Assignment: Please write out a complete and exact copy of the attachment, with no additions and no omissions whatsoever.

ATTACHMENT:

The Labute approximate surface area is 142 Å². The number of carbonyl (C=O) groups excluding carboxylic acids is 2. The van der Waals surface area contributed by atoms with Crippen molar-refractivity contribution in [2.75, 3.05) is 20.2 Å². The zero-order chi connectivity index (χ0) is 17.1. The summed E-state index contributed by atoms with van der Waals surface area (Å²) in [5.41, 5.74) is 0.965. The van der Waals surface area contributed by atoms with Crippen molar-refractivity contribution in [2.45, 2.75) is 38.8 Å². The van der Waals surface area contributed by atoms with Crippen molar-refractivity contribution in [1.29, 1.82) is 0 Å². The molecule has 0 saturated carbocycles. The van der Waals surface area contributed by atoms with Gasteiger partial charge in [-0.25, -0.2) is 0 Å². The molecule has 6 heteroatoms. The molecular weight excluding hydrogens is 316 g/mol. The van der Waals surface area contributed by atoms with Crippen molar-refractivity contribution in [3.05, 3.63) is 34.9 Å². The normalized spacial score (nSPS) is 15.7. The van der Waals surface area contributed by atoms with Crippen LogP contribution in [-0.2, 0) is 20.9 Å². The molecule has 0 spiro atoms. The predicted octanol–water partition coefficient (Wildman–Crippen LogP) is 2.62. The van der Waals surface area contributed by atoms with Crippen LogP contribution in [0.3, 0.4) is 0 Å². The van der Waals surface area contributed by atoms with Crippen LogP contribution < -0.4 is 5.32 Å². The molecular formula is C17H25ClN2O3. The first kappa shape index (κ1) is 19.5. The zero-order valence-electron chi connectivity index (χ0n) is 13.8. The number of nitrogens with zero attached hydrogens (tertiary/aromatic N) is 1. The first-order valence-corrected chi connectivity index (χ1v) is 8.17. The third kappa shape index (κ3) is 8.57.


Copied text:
The Labute approximate surface area is 142 Å². The number of carbonyl (C=O) groups excluding carboxylic acids is 2. The van der Waals surface area contributed by atoms with Crippen molar-refractivity contribution in [2.75, 3.05) is 20.2 Å². The zero-order chi connectivity index (χ0) is 17.1. The summed E-state index contributed by atoms with van der Waals surface area (Å²) in [5.41, 5.74) is 0.965. The van der Waals surface area contributed by atoms with Crippen molar-refractivity contribution in [2.45, 2.75) is 38.8 Å². The van der Waals surface area contributed by atoms with Crippen molar-refractivity contribution in [1.29, 1.82) is 0 Å². The molecule has 0 saturated carbocycles. The van der Waals surface area contributed by atoms with Gasteiger partial charge in [-0.25, -0.2) is 0 Å². The molecule has 6 heteroatoms. The molecular weight excluding hydrogens is 316 g/mol. The van der Waals surface area contributed by atoms with Crippen molar-refractivity contribution in [3.05, 3.63) is 34.9 Å². The normalized spacial score (nSPS) is 15.7. The van der Waals surface area contributed by atoms with Crippen LogP contribution in [-0.2, 0) is 20.9 Å². The molecule has 0 spiro atoms. The predicted octanol–water partition coefficient (Wildman–Crippen LogP) is 2.62. The van der Waals surface area contributed by atoms with Crippen LogP contribution in [0.3, 0.4) is 0 Å². The van der Waals surface area contributed by atoms with Crippen LogP contribution < -0.4 is 5.32 Å². The molecular formula is C17H25ClN2O3. The first kappa shape index (κ1) is 19.5. The zero-order valence-electron chi connectivity index (χ0n) is 13.8. The number of nitrogens with zero attached hydrogens (tertiary/aromatic N) is 1. The first-order valence-corrected chi connectivity index (χ1v) is 8.17. The third kappa shape index (κ3) is 8.57.